‘Go Native’: Create Wildlife Sanctuary On Your Property

By Pam Baxter
IN TERMS of biodiversity and ecosystems, the bad news is that 41 percent of land in the United States is devoted to agriculture, 55 percent has gone to cities and suburbs, and only 4 percent remains undisturbed.

As housing developments, shopping centers and business complexes continue to be built, wildlife that already feels the pressure of dwindling habitat will feel it even more, and their numbers will continue to decrease.

But hidden in those statistics is some very good news: as homeowners, we have direct influence on much of that 55 percent. We can turn the typical wildlife “desert” surrounding our houses into a thriving wildlife sanctuary. And it’s not that hard.

Barb Elliot and Edie Parnum, creators of Valley Forge Audubon’s Backyards for Nature program, have been spreading the word about the deeper importance of native plants to our local ecology.

I thought that I fully understood why it’s important to “go native” in the landscape. Without any natural deterrents, many alien plant species have proven to be invasive thugs, strong-arming native plants out of existence.

Not all exotic plants do this. (daffodils and lilacs pretty much stay put.) But Norway maples and winged euonymus, for example—commonly planted in suburban yards—have escaped into our woodlands, in some areas to the exclusion of most everything else.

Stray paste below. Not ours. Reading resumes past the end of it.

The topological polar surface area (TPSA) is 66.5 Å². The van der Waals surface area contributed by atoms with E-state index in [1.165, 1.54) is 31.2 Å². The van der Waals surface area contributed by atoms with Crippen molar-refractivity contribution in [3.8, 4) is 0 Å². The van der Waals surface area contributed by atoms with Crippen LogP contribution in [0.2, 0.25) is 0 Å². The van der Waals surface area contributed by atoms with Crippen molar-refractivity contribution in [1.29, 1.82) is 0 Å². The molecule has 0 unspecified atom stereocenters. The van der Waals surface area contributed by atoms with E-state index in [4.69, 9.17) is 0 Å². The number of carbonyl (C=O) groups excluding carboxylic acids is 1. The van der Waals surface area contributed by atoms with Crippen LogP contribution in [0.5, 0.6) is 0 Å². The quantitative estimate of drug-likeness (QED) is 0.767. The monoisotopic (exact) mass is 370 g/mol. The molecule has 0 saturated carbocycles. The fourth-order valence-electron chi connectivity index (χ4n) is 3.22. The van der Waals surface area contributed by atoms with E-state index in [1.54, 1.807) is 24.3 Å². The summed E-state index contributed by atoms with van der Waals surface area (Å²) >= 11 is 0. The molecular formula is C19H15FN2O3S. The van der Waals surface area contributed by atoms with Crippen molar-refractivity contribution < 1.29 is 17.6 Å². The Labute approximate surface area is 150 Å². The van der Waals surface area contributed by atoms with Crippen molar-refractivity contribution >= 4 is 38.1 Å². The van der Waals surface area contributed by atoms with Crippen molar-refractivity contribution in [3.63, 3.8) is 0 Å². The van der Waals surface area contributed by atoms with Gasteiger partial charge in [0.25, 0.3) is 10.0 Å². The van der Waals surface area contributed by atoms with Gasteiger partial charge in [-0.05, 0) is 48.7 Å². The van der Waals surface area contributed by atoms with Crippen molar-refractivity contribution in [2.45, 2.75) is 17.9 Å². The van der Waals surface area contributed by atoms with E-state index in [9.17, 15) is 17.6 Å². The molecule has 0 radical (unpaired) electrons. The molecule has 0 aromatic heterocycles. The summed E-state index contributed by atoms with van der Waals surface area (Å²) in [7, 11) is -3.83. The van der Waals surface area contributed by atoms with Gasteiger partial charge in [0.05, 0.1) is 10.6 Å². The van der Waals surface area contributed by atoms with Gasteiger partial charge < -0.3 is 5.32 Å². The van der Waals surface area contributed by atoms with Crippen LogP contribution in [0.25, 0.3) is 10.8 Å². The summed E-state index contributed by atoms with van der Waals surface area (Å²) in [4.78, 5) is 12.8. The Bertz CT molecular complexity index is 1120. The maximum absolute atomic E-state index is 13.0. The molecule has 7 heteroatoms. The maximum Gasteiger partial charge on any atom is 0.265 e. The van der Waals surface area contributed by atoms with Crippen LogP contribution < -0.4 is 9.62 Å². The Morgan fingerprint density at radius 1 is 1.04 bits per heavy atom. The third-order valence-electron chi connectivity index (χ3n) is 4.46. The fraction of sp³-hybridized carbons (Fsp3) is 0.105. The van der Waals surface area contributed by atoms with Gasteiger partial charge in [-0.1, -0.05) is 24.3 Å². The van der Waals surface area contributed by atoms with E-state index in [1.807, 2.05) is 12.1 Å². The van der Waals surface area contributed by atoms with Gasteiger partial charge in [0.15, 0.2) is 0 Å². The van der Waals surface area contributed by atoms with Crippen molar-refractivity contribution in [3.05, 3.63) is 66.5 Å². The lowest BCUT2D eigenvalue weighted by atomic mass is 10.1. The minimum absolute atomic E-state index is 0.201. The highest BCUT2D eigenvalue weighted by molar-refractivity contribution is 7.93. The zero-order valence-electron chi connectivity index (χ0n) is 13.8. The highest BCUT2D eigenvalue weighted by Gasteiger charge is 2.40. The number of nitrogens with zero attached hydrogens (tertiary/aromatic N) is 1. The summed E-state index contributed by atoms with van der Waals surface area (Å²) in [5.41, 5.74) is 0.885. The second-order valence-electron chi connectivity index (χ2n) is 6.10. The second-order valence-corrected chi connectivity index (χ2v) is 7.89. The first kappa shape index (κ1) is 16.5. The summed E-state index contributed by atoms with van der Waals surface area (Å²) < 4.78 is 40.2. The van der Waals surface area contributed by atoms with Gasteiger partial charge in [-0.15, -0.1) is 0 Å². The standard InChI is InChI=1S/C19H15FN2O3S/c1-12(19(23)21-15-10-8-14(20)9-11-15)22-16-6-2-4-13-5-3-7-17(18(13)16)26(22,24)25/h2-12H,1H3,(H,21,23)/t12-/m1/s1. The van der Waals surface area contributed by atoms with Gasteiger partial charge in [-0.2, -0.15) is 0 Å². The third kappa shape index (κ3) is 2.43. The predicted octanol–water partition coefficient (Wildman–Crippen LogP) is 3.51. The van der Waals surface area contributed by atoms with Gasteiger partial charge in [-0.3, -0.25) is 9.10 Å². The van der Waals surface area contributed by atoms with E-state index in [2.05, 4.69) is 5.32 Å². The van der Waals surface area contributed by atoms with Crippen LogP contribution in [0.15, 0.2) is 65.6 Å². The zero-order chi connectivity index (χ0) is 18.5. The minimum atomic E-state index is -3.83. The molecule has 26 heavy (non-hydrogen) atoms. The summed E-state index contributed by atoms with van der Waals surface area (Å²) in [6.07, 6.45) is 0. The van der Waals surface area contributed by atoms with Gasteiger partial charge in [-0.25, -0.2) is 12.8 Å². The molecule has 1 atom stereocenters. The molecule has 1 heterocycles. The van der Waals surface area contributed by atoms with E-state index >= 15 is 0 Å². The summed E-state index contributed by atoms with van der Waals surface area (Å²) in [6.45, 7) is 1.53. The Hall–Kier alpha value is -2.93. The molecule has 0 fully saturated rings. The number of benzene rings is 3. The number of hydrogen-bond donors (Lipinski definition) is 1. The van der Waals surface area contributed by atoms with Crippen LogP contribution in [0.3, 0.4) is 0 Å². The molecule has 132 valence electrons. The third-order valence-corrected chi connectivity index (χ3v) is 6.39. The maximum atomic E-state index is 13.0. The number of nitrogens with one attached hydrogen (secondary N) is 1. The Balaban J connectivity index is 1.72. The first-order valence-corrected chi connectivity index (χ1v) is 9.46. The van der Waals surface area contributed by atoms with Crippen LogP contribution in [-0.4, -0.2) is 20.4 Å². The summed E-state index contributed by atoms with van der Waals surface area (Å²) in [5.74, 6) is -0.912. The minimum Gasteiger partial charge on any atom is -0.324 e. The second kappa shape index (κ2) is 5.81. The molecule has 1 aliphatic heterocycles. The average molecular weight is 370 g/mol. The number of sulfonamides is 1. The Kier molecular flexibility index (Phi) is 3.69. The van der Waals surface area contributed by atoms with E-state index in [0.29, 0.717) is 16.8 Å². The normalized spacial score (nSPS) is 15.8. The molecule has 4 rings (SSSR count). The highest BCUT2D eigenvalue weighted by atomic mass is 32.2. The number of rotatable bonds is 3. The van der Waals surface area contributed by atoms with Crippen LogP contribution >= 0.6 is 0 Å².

What I learned is that there’s much more at stake than the decrease of native plant populations. Native plant species are vital to our environment because they supply the food—particularly leaves and nectar—that supports a large and intricate web of wildlife. Even more, through millions of years of adaptations our native plants and animals co-evolved, with the result that many species are dependent on just one plant for their existence.

By now, people around the world know that preserving bamboo groves is essential for the survival of the Giant Panda Bear, which eats only bamboo. A lesser number may know that the Monarch Butterfly is adapted to use only the milkweed plant (Asclepias species) as the host for its young (caterpillars).

Fewer still know that the Spicebush Swallowtail Butterfly lays its eggs on the native spicebush (Lindera benzoin) and sassafras (Sassafras albidum). I had no idea, though there are spicebush and sassafras in the hedgerows bordering my yard. These and other caterpillars provide the primary food that many birds feed to their newly hatched young.

Where do homeowners fit in? The ornamental trees and shrubs we’ve become used to planting provide little, if any, food for our native wildlife. And our lawns, which mostly support Japanese beetle grubs, require immense time, energy and often herbicides to maintain. Native plants generally require no fertilizer, pesticides or supplemental water.

There are wonderful native plants to choose from, and they’re becoming easier to find. Some nurseries specialize in natives, and in May and September, you can take advantage of native plant sales in our area.

For more information on the importance of native plants, Elliot and Parnum recommend Doug Tallamy’s new book, “Bringing Nature Home: How Native Plants Sustain Wildlife in Our Gardens.–Chester DailyLocal.com